World War Z zombies are sprinters compared to Night of the Living Dead zombies; they appear to be cousins of 28 Days Later zombies. They work together in swarms and are a lot less sociable than the likeable guys in Warm Bodies from earlier this year. They shriek instead of moan, their joints constantly pop, and it only takes 12 seconds to go from normal human being to rampaging, flesh-eating nightmare. One thing all zombie movies have in common is that their respective zombies must have distinguishing characteristics to set them apart from all the other movie zombies.
Working out who first becomes a zombie and why is extremely complicated which is why almost all zombie movies skip that part and head right into the mass infection stage. In today’s globalized and interconnected world, a disease which is rapidly transmitted from host to host and only takes 12 seconds to infect is the perfect storm scenario for any public health official. Luckily, Gerry Lane (Brad Pitt) is a former United Nations super soldier who has a keen eye to detect the ins and out of infectious diseases.
Starting off in Philadelphia, we only get a minute or two of wholesome family time with Gerry, wife Karin (Mireille Enos), and their two daughters before all of humanity starts running through the streets in a mass panic. Gerry is still in touch with his old U.N. boss, Thierry (Fana Mokoena), who can get his family to safety after a rough night in Newark and safe on board a U.S. Navy carrier. All Gerry has to do to ensure some of the ship’s limited space for his family is hop on a plane, fly around the world, and figure out how to cure the zombie disease.
There are stops in South Korea, Israel, and Wales with a vicious zombie attack awaiting poor Gerry at each destination. The Israel scene is the most intriguing as the walls the Israelis built to keep out Palestinians are now used to keep out zombies. Unfortunately, we must check in with is family every now and then and see their trials and tribulations on board the ship juxtaposed with Gerry’s adventures fighting zombies. The two do not stack up very well together. Also, Gerry flies on a C-130 from the Atlantic to South Korea on one tank of gas.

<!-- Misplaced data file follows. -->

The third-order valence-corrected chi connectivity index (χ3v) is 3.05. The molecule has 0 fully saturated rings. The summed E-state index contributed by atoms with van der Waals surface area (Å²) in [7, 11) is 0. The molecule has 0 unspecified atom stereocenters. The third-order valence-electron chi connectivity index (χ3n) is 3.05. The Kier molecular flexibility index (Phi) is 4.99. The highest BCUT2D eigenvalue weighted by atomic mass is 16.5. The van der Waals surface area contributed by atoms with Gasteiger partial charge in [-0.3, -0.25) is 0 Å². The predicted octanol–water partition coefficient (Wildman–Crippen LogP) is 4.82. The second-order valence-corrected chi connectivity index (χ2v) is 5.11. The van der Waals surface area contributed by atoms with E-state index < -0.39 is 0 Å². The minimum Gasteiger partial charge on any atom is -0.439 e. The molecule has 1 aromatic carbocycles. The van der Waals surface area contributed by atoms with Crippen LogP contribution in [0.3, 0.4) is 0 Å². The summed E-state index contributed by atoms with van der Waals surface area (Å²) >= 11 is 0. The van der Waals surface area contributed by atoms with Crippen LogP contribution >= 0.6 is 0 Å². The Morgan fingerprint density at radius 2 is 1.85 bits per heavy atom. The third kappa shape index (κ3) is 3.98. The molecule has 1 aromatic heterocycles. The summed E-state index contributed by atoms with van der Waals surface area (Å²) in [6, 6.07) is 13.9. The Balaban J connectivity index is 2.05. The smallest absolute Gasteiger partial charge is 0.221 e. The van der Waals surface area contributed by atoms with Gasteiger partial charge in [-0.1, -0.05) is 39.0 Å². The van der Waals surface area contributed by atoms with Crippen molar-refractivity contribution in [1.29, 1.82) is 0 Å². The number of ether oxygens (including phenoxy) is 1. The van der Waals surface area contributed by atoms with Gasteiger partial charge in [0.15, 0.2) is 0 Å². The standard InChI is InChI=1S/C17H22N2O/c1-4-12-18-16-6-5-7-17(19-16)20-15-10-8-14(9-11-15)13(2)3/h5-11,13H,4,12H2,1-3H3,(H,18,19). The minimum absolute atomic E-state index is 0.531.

The action scenes, of which there are more than a few, are well done. There is confusion, fear, and downright hysteria as thousands and thousands of zombies just keep swarming with no end in sight. The two issues here are that it moves so fast and with so many edits it is hard to keep track of anybody for any amount of time and the stunting PG-13 rating. Logically, director Marc Forster incorporates an abnormal amount of edits to simulate a frenetic pace and the fog of war. This works a bit too well; keeping tack of Gerry becomes near impossible at times.
The PG-13 rating removes anything edgy from the action. A zombie movie should not be PG-13. In one sequence, Gerry uses a crowbar for defense and we only see him swing it with no effect. He gets it lodged in a zombie because he spends a good 10 seconds trying to get it out of the body yet all of it is off screen. I am not begging for an obscene amount of gore and flying blood, but come on, it’s zombies on the screen; use them!
Those audience members who read the novel by Max Brooks will most likely be polarized. I heard some are upset that the location has been changed away from China, possibly due to political sensibilities, and I am sure there will be a hundred other little problems, which always come with a movie based on a popular book. I am glad I have not read the book; otherwise, half of this review would probably involve telling you why it the movie fails on so many levels.
Since this is all new to me, I liked it. In spite of the PG-13 nonsense, Gerry’s around the world quest to find answers makes for a good film. The end has a bit more of a passive climax than I expected, especially since the first two-thirds of the movie moved so fast and frantic. However, World War Z is a good way to spend an afternoon.
Directed by: Marc Forster
Written by: Matthew Michael Carnahan, Drew Goddard, Damon Lindelof
Starring: Brad Pitt, Mireille Enos, Daniella Kertesz, James Badge Dale, Ludi Boeken, Matthew Fox, Fana Mokoena, David Morse, Elyes Gabel